The Governor's advice, good as it is, may not achieve the desired results in an era when commercialism succeeds everything else and where there is a severe competition among banks for "high value clients". Who would be interested to 'exploit the huge untapped potential' in the 'underserved areas' when the banks are chasing high value clients in the urban centres?

The Scenario Despite the bottlenecks the fact remains that Islamic banking has started to make its presence felt in Pakistan like elsewhere in the world. Early this month, another Islamic Bank, Emirates Global Islamic Bank (EGIBL) was launched in the country with six branches nationwide. The bank has been sponsored by the Emirates Investment Group of UAE and Al-Rajhi Group of Saudi Arabia

Islamic banking has registered an impressive growth since 2003 when there was it comprised just one full-fledged Islamic bank and two conventional banks in the country. With the addition of EGIBL the number of fully dedicated Islamic banks in the country has increased to 6 fully dedicated while 13 conventional banks, both domestic and foreign, are also licensed to operate dedicated Islamic banking branches. These Islamic and conventional banks together have a branch network of 157 branches across 24 cities across the country.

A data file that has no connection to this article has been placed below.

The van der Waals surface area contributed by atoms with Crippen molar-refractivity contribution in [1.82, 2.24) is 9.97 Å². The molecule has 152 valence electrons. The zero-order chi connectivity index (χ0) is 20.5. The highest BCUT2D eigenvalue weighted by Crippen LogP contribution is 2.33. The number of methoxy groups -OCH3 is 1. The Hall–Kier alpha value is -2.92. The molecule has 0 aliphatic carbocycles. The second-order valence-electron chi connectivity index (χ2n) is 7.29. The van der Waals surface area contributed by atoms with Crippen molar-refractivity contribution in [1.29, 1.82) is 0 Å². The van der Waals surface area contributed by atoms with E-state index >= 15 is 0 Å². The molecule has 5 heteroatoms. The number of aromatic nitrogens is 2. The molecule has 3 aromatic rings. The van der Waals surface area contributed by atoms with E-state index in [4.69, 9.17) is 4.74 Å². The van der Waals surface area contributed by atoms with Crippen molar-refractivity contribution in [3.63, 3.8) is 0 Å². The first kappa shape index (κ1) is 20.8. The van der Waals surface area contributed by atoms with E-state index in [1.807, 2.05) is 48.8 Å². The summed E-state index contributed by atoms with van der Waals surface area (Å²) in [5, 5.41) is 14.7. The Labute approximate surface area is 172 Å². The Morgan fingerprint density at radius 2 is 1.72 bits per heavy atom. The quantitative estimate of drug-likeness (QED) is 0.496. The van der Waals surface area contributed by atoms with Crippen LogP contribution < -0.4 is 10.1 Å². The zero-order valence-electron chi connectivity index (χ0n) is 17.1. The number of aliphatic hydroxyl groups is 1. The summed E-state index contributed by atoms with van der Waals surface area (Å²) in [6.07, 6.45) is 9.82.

The total assets of the Islamic banking sector in the country recorded a fabulous growth of 24 per cent to Rs 118.183 billion December 2006 from Rs 95.020 billion in September 2006 which accounts for market share of just about 3 per cent. The deposits of the Islamic banking sector also grew by over 25 per cent from Rs 66.011 billion to Rs 83.742 billion during the same period. The collective financing and investment of Islamic banks touched Rs 65.137 billion, which was 55 per cent of their collective assets. However, in term of percentage the share of Islamic banking sector in total banking sector's deposits and financing and investments remained low at just 2.7 per cent and 2.4 per cent respectively.